Jayson Werth, you complete me

July, 10, 2009
7/10/09
3:41
PM ET
What a joke:
    Fresh from homering for the fourth straight game, the Philadelphia outfielder was picked for the NL All-Star team Friday as a replacement for injured New York Mets center fielder Carlos Beltran.

    The World Series champion Phillies put three outfielders on the NL roster for Tuesday night's game in St. Louis. Left fielder Raul Ibanez was elected by fans to start and center fielder Shane Victorino won a spot in Internet voting for reserves.

    It's the first time in 37 years that an NL team sent three outfielders to the All-Star Game -- Roberto Clemente, Willie Stargell and Al Oliver went for Pittsburgh in 1972.

    Overall, this is the 13th time overall that a team had three outfielders in an All-Star game. The 1995 Cleveland Indians were the most recent to do it with Manny Ramirez, Albert Belle and Kenny Lofton.

    Werth homered Thursday night as the NL East-leading Phillies beat Cincinnati 9-6. He is batting .268 with 20 home runs and 54 RBIs. "His stats are definitely up there with the other guys," Phillies manager Charlie Manuel, who will guide the NL team, said after the win over the Reds. "He's been swinging the bat really good lately. He plays a good right field, has a strong arm. He's a talented kid."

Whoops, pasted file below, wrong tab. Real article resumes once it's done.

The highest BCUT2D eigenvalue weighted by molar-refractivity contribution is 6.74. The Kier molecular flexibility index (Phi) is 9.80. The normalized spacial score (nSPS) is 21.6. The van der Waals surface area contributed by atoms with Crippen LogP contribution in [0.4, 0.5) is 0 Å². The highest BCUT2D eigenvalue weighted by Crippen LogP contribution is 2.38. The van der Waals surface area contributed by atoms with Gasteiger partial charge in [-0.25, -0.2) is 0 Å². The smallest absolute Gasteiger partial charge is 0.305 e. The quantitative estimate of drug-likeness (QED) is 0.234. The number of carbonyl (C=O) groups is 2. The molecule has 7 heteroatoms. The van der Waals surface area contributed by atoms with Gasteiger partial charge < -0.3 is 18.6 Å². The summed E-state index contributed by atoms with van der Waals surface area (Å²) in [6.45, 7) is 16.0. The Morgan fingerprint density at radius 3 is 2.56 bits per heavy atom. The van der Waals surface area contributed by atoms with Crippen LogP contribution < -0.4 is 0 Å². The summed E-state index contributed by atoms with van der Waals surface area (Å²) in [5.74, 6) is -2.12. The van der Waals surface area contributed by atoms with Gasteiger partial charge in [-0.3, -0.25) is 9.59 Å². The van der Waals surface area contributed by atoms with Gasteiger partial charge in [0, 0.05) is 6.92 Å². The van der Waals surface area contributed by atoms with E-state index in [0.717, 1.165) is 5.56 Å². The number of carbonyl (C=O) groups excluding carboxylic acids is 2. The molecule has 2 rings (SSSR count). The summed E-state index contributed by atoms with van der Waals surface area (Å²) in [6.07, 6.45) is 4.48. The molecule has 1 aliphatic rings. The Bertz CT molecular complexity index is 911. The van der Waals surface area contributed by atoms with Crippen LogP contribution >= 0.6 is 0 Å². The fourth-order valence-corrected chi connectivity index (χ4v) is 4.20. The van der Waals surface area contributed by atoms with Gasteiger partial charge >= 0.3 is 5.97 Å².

Gee, let's see here ... On the one hand you've got (Hall of Famer) Roberto Clemente, (Hall of Famer) Willie Stargell, and (seven-time All-Star) Al Oliver. On the other you've got Raul Ibanez, Shane Victorino, and Jayson Werth. Are these outfields even remotely comparable?

Managers have long abused their right to select All-Stars, and many greater offenses have been committed than this one. But based on performance, Matt Kemp would have been a significantly better choice. Based on fan voting, Pablo Sandoval would have been a significantly better choice. Based on appearances, almost anyone would have been a better choice. t's not that Werth isn't a good player (he is) having a great season (ditto). This just looks bad.

Every year around this time, radio guys ask me how to "fix" the All-Star Game. Well, there's really not a lot to be done about it. The rosters are too big, but that's going to get worse before it gets better. The most obvious problem, by far, is that the All-Star Game winds up featuring too many players who people don't really care about. And if you don't believe me -- and I write this with a great deal of respect -- just wait until Jayson Werth comes up to bat next Tuesday night.

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